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Quote:
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How is showing a loss on your tax returns going to affect you getting a mortgage?
Basically they want to know how much you make, what your expenses are and what other assets you have.
None of those are changed by the fact that you lost some money in the market.
I'd think that a mortgage company would be impressed by a borrower who knew enough to move to a cheaper investment, book a tax-loss swap that could be rolled forward indefinitely, and have an extra [$3000 x tax bracket] each year to spend on mortgage payments.

Never been asked for tax returns anyway. Pay statements, W-2s, 1099s, sure-- but never a tax return.
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Old 02-05-2009, 09:55 PM   #13
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You should WANT a loss to show up on your tax return. You should make sure that you harvest all tax losses in the year they occur and never ever let them become long term losses. This also helps with the behavioral finance trap of "loss aversion".

I have a few hundred thousand in losses. I only get to deduct $3000 this year against ordinary income, but all the rest don't go "poof" -- they get carried over to next year where the thing repeats ($3000 deducted against ordinary income and carried over to the next year). This save about $1000 a year in taxes (that's real money) and later on when I am living off of my taxable investments, I won't have to pay any taxes on cap gains.

It reads like your accountant didn't tell you about the carry over of excess losses to next year. I'm getting Uncle Sam to pay me 33% of my losses over the next several years and maybe until I die. Thank goodness I don't have an accountant who doesn't help me.

Bottom line: sell all your losers each and every year. Make the IRS help pay for your losses and take the opportunity to upgrade your funds to passively managed low-expense ratio index funds.
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Old 02-05-2009, 09:57 PM   #14
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I did exactly this in 2008: moved about 25% of my portfolio from expensive, tax inefficient managed mutual funds to tax efficient or tax managed mutual funds (a mix of ETF's and vanguard funds). I booked a huge capital loss on the trades, and managed to trade out and trade back in on the same day so I never risked losing money by being out of the market for a +5% day. This year was especially nice not having huge capital gains distributions from my former funds that would have added insult to the injury of losing close to 40% of the principal value in 2008.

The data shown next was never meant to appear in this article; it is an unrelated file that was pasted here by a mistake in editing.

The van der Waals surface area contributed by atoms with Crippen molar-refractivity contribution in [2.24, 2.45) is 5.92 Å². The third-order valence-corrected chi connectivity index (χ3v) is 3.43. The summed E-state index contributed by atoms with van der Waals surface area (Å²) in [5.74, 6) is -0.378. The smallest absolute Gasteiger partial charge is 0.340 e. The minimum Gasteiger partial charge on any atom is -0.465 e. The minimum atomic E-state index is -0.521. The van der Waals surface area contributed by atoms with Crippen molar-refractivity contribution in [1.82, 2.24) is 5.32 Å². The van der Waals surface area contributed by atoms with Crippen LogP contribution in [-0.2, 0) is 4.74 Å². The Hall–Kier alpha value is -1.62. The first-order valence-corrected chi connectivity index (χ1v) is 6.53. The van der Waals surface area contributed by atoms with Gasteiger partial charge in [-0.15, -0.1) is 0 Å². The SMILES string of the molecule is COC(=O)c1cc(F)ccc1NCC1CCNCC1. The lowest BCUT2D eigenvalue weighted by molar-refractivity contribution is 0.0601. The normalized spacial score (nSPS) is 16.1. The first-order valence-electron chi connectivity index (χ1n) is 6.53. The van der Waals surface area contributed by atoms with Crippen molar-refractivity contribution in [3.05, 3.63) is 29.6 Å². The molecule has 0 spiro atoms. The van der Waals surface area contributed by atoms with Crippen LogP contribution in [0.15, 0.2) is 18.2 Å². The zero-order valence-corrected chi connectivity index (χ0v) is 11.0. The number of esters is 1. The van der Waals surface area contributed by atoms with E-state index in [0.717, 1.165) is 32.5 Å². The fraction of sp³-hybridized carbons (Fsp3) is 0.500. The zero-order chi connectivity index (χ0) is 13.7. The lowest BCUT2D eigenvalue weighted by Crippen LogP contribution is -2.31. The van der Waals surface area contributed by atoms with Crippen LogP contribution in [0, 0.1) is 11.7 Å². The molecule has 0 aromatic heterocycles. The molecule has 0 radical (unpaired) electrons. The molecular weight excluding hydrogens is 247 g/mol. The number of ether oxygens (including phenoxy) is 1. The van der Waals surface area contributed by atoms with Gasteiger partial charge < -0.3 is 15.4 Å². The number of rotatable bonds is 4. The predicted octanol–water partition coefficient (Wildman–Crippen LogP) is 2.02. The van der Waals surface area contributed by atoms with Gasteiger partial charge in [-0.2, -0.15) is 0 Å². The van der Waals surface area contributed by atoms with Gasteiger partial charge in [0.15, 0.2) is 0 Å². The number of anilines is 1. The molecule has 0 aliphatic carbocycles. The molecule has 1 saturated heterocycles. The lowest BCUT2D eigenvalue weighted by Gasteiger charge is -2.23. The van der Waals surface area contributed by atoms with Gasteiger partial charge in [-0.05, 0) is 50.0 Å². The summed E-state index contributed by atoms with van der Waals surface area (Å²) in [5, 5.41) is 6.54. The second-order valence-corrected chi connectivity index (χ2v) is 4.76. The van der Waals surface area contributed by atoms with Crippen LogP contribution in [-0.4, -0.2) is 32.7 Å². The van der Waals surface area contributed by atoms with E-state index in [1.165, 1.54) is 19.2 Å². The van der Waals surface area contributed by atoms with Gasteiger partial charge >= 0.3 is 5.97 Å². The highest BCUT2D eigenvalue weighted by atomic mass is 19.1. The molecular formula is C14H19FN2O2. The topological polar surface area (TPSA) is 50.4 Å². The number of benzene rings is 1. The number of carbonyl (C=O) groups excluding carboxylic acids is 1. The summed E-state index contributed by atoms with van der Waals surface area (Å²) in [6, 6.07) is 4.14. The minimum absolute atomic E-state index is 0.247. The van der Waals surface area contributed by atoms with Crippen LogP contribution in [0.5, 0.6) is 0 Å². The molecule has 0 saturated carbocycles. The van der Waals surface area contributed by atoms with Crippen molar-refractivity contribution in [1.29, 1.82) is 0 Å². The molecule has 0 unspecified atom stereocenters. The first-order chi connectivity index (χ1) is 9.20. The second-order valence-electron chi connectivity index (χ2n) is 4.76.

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Old 02-05-2009, 11:36 PM   #15
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We rebalanced a year ago and booked some mighty capital gains, which resulted in paying some mighty estimated taxes.

Then in November we did a tax-loss swap on our losers, wiped out every dollar of cap gains and then some, and will probably get most of those estimated taxes back from the feds. I'm certain we'll get it all back from the state.

Not that I care to discuss this with the average mortgage broker. We did our refi with statements, not transaction lists, so it never came up.

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Bottom line: sell all your losers each and every year.
Or as Will Rogers said, don't buy losers in the first place.
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Old 02-06-2009, 03:11 PM   #16
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Regarding mortgage applications, I was able to persuade Pen Fed to consider my investments in their decision to refi my loan. They turned me down at first because I had a lot of credit card debt. Then I faxed them a copy of my statement of assets and liabilities and explained that I have sufficient income from assets to pay the mortgage and then some each month, and that I also have a sufficient level of assets to pay off the loan in full many many times over. It was only a 60% LTV loan in a non-bubble area anyway. They immediately approved me after I provided that level of documentation to them - they didn't even request copies of statements or anything.